Rich on Osseo-Asare, 'Atomic Junction: Nuclear Power in Africa after Independence'

Abena Dove Osseo-Asare
Jeremy M. Rich

Abena Dove Osseo-Asare. Atomic Junction: Nuclear Power in Africa after Independence. Cambridge: Cambridge University Press, 2019. 296 pp. $32.99 (paper), ISBN 978-1-108-45737-8.

Reviewed by Jeremy M. Rich (Marywood University) Published on H-Africa (April, 2021) Commissioned by David D. Hurlbut (Independent Scholar)

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In 1960, the French government showed its determination to control Algeria by testing a nuclear bomb in the Sahara. The Ghanaian government turned to its new group of nuclear experts to conduct research on the effects of the blast on Ghana, exposing how the destructive power unleashed by a European government had dangerous consequences well beyond its colonial borders. A newly independent African nation had bound together Pan-Africanist attacks on imperialism and the utopian hopes of how science could transform African nations. Abena Dove Osseo-Asare’s study is a significant contribution to the growing literature on the history of scientific research after the end of colonial rule in Africa.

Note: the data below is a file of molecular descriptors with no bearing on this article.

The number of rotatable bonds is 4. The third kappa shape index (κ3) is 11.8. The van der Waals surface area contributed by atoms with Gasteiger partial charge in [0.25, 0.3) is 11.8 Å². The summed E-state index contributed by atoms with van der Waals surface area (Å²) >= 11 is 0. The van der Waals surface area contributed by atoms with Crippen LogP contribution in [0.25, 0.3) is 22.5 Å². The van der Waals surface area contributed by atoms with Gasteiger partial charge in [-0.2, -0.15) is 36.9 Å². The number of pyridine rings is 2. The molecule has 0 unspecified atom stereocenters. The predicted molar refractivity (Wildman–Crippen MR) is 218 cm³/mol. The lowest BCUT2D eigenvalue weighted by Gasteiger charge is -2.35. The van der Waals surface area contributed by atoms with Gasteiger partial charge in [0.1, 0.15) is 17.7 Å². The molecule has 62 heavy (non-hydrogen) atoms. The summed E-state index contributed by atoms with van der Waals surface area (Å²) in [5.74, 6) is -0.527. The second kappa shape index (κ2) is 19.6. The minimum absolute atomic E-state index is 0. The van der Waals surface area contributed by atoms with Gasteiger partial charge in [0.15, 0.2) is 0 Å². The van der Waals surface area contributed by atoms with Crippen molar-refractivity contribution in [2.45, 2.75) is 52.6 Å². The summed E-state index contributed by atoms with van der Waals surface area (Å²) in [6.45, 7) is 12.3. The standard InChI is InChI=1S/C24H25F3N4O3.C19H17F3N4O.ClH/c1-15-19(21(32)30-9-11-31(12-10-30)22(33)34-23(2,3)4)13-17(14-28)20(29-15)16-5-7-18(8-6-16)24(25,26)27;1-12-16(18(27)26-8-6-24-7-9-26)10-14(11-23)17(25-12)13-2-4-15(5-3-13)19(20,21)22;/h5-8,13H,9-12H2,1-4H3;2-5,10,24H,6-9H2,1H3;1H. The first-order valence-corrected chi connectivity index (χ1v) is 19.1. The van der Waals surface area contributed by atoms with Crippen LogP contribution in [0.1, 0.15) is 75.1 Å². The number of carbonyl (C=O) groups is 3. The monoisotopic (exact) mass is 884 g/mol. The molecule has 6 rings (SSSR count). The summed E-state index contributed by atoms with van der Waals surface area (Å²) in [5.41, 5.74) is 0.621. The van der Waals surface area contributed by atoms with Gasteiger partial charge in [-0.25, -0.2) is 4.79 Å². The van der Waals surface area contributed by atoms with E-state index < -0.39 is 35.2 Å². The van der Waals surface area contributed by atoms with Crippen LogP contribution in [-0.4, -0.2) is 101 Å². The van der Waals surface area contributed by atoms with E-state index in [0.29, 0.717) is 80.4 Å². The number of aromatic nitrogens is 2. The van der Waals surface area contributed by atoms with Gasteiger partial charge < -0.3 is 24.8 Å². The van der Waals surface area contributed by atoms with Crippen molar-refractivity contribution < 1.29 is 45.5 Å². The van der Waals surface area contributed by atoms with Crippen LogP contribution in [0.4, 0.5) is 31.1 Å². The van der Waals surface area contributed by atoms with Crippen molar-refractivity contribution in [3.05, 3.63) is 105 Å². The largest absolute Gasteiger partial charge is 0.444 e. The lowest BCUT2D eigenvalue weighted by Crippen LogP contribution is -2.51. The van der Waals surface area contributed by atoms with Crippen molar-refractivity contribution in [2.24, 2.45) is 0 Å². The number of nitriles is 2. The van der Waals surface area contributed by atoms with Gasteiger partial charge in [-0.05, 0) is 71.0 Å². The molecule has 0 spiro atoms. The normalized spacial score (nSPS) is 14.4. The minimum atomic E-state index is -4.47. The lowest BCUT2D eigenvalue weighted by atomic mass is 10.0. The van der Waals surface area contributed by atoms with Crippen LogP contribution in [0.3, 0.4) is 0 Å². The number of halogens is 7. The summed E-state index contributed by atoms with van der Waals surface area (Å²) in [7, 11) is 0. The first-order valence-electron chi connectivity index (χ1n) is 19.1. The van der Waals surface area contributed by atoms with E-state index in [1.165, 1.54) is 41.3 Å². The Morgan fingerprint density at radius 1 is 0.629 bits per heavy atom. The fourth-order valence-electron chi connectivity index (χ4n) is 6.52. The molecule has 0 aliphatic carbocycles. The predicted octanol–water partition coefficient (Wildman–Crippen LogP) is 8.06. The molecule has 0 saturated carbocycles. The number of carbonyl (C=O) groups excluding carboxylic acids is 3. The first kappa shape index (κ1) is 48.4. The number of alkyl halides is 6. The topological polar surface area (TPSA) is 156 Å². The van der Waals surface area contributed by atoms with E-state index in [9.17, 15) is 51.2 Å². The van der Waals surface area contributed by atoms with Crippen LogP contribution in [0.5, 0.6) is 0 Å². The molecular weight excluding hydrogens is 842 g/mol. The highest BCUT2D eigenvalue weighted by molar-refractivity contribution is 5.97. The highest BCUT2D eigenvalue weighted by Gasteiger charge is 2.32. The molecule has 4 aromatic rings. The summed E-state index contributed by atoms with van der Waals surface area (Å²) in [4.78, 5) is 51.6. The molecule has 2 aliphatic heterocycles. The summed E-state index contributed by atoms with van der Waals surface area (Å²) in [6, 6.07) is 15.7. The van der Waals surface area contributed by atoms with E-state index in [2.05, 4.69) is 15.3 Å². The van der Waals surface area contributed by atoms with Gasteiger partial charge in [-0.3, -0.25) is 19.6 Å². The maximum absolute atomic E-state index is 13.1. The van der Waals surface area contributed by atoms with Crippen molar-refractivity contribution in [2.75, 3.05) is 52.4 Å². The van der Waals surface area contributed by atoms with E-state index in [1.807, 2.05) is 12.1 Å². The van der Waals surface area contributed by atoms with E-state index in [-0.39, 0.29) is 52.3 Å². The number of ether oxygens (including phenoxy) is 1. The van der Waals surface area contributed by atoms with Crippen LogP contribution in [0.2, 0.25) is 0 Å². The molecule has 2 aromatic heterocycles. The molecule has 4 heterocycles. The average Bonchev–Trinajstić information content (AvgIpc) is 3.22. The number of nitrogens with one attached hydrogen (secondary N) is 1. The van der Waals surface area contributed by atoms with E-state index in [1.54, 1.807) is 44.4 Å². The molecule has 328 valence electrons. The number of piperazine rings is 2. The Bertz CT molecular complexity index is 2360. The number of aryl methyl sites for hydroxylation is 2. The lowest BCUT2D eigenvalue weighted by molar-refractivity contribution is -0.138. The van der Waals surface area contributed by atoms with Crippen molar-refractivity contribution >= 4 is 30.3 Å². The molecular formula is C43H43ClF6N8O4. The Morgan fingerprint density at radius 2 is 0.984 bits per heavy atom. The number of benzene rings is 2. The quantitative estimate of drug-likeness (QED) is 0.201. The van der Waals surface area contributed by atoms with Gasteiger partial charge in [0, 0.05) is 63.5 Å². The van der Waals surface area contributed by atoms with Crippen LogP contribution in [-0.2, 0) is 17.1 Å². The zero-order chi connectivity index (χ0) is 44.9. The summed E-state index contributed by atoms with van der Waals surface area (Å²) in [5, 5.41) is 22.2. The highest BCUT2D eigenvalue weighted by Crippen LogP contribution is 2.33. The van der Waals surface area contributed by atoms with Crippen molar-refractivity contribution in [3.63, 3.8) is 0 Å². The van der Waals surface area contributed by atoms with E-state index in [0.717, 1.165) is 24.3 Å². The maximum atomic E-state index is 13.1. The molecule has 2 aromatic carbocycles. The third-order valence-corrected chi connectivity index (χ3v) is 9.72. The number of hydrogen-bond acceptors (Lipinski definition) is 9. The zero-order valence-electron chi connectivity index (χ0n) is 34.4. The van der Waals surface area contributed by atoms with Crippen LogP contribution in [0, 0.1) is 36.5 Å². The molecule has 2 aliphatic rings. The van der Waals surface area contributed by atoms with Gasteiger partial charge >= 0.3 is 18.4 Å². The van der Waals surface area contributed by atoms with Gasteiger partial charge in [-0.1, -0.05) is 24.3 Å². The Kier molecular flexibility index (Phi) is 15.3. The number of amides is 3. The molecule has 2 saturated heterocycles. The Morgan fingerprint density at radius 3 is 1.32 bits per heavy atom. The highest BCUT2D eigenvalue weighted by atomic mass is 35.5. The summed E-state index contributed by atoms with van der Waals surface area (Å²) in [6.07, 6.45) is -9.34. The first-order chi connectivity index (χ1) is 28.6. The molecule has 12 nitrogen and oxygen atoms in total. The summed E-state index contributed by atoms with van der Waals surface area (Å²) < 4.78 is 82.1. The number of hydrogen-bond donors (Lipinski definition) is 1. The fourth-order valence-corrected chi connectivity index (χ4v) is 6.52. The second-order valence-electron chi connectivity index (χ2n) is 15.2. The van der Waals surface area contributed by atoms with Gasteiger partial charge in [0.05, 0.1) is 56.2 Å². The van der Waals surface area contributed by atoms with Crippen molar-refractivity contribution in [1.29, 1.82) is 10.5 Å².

The story of the Ghanaian nuclear power industry is first one of resilience. Originating in Kwame Nkrumah’s ambitions to make Ghana a leading force in scientific development, the Ghanaian government took advantage of its pivotal role in the African Cold War to obtain resources and training from Soviet and Western rivals. Ghanaian researchers in the early 1960s often studied in the Soviet Union and the Soviets offered to provide crucial elements needed to build a nuclear reactor. After Ghanaian military officers seized power from Nkrumah in 1966, Soviet officials annulled their agreement and left the Ghanaian nuclear power program with a nuclear reactor unable to function. However, this was hardly the end of Ghana’s engagement with nuclear technology. Scientists continued their research and their lobbying efforts to complete the reactor through an array of different governments. This story of survival undercuts simplistic narratives of pessimism regarding the declining fortunes of African scientific research after the early 1970s. Although many African governments reduced funding for scientific work especially with the advent of structural adjustment policies, the case of Ghana challenges this assumption of African declining resources and achievements.